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Today's News

  • Henry cross aiming towards state meet in November

    Minus the few years when he was the Henry County girls’ basketball coach in the early 2000s, Greg Woods has been the head or assistant coach for Henry’s cross-country team each year since 1989. This fall, after taking the program over from Ricky Drawbaugh, Woods is back in the head position for the first time since 2006.

  • Warriors have the right attitude this year, coach says

    The Eminence cross-country team has the talent, the numbers and the right attitude this fall.

    Head coach Scott McClamroch hopes that translates to the best season since he came on board as the head coach in 2000.

    The Warriors have nine high schoolers listed on their roster, five middle schoolers and three fifth graders. Add into the mix the attitude and a hard-working group of runners, and the ingredients are ripe for a successful year.

  • Golfers aim for a season that includes state tourney

    The Henry County girls’ golf team has accomplished more than any team at HCHS the last few years — winning conference titles, breaking school records and being unbeaten against schools of similar size. But the one objective that eludes the Ladycats is a top-two finish at the regional tournament to advance to state. They hope to change that this season.

  • New coach and new goals for EHS on volleyball court

    The Eminence girls’ volleyball team has a majority of the same players from last year — the squad that won just one game and was eliminated in the opening round of the 28th District tournament — but they now have a new coach and new goals, which they hope will lead to a complete turnaround.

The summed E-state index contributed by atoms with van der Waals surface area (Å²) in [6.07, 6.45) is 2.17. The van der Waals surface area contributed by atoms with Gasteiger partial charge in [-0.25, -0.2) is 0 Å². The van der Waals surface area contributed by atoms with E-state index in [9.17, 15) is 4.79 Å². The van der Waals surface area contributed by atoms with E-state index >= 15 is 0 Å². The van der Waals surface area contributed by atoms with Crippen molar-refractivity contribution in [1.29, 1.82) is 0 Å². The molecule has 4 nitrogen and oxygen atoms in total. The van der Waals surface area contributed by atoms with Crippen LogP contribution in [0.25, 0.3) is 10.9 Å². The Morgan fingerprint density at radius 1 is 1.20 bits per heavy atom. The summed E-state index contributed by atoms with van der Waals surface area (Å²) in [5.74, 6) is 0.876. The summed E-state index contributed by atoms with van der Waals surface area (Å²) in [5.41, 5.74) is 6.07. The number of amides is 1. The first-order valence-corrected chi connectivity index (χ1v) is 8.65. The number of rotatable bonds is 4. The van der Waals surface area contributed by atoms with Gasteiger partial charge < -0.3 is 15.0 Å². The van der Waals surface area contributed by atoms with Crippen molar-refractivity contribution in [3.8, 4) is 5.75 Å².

• Salvation Army to hold kettle drive at DQ Bowl

    General Manager

    Don’t adjust your calendar, thermostat or watch if you head for this weekend’s Dairy Queen Bowl at Henry County High School.

    In addition to football, football and more football, attendees will see something generally reserved for November and December — Salvation Army collection kettles.

    Yes, it’s still August.

  • ‘A gift from God’

    Staff writer/photographer

    Pastors at Drennon Christian (Disciples of Christ) Church have ministered to its flock since 1862. Just eight weeks ago members welcomed a new clergyman into their fold.

    Reverend Corey Beatty came to the small historic church by way of Louisville’s Northeast Christian Church, which had a congregation of about 3,000, and La Grange Christian Church where he was being groomed as associate pastor for its 100 members. Around 35 souls call Drennon Christian Church home.

  • Looking forward to future headlines

    Surprisingly, students in the county are already roaming the hallways from class to class. Even more surprisingly, though, is the fact that fall sports have already kicked off and are about to get in full swing.

    I know I say this every year, but I can’t believe it’s that time of the season once again. And this year I mean it more than ever. When I was in school, Aug. 26 always fell on the first week of school — I know that because that’s my birthday. Now, the opening day comes sooner and sooner each August, and before long I think it could reach July.

  • The people’s exhibit: Kentucky River history

    Staff writer/photographer

    Though no travel has been allowed on the Kentucky River in Henry County since 1985, some of the river’s bustling past is preserved at the Henry County Historical Society.

  • Can tougher schedule equate to tougher football team?

    Entering his fourth season as the head coach at Henry County High School, Chris Engstrand has his Wildcats primed for another run in Class 3-A, District Four and hopefully a long stay in the state playoffs. But this year he’s taking a different path to the finish line.

  • Students getting their ACTs together

    General Manager

    If the scores are any indication, students in Eminence Independent and Henry County Public Schools are getting their ACT together.

    In just the second year of mandatory testing of all Kentucky juniors, the ACT scores in both districts increased. For Eminence, that increase was substantial, with a 1.6-point increase in the composite score, while Henry County enjoyed a smaller increase of 0.4 points.